There are a number of reasons why Australia’s automotive industry hasn’t been as strong as it should have this year.
Well, what happened? We could look back to as far as 2009, ground zero where it all began. The share market crashed and the Global Financial Crisis hit hard. It was all very much a case of ‘doom and gloom’ and set the tone for what lied ahead.
With the fear of Australia facing a recession in 2009, people became cautious and tightened their budgets. Our government announced an economic stimulus package valued at $47 billion to help encourage spending and counter this defensive human behaviour. The automotive industry was also given assistance by our government, car manufacturers Ford, GM Holden and Toyota all received hand-outs towards projects in Australia.
By 2010 the automotive industry had bounced back, selling over 1 million new cars for the year, many thanks going out to the Federal Government’s business tax break.
The market was on track for another good year in 2011, but, Mother Nature had other plans. In the early months of the year a series of floods hit Australia and left Queensland, and even some parts of Victoria with a damage bill of over $1 billion, this directly related to new-car sales falling by 1.7% in January.
Before Australia even had a chance to mop up the mess an earthquake and tsunami hit the east coast of Japan in March; the impact of this tragedy is still being felt around the world today.
Car manufacturers’ from around the globe were in for some tough times ahead – parts shortage from suppliers, production issues, vehicle stock yards drying up, delays in shipments, threats of hazardous radiation, worker stoppages and no new stock to be seen from production lines. All these issues and others forced a number of major Japanese car manufacturers’ to shut down production at their plants whilst getting things back on track.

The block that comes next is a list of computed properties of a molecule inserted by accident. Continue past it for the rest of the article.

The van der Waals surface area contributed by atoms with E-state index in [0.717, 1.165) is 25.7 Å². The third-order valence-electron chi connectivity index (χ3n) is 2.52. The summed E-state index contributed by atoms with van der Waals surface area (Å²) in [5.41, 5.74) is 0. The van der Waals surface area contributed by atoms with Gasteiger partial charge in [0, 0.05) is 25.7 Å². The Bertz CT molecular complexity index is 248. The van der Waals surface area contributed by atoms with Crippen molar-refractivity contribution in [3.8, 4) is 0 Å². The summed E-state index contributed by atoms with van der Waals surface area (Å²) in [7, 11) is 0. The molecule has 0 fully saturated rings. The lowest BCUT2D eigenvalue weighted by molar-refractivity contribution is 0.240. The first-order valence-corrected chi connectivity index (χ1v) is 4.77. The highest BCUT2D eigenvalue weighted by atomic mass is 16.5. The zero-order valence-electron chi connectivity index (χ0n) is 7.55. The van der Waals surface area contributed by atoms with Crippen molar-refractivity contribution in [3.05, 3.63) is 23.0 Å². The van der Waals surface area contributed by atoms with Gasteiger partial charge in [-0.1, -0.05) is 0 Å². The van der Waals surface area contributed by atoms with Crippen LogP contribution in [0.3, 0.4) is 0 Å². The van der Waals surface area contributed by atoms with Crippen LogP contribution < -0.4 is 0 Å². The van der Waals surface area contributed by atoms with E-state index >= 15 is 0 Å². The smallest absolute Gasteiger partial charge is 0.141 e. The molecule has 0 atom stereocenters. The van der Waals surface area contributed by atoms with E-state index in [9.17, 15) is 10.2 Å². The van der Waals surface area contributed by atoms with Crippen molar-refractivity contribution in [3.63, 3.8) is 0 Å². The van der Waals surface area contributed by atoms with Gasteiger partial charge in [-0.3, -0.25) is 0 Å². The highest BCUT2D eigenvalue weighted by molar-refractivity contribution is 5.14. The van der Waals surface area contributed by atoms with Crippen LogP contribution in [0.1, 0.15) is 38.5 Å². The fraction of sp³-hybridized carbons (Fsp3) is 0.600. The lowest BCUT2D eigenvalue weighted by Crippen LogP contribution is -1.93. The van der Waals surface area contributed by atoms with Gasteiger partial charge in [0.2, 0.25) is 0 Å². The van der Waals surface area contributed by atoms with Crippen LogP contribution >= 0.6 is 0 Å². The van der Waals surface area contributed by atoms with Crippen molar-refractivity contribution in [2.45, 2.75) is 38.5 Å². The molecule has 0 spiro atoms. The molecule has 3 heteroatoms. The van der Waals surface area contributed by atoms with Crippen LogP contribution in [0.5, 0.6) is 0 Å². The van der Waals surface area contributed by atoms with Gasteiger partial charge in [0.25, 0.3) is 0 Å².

Toyota Japan’s shutdown alone affected more than 95,000 vehicle units, of which 60% were for shipment to export markets, including Australia. But it didn’t stop there, the effects also followed on to Toyota’s local plant here in Altona, Victoria; production was reduced 50% to manage available parts supply.
Source: Blue Flag Forecast & VFACTS - Sales Forecast includes Passanger, SUV, Light Commercial and Heavy Commercial Vehicles
So, will Australian’s buy 1 million cars in 2011?
With the huge 7% boost in sales in August in comparison to 2010, it’s possible but unlikely; our vehicle sales forecasts predict a sales drop of roughly 4% over last year’s figures, taking into account market trends, economic factors, as well as the lagging market due to delays. To put this into perspective, we should see a total of 999,314 new vehicles sold in 2011, with buyers expected to wait up to 5 months for a mainstream model to be delivered.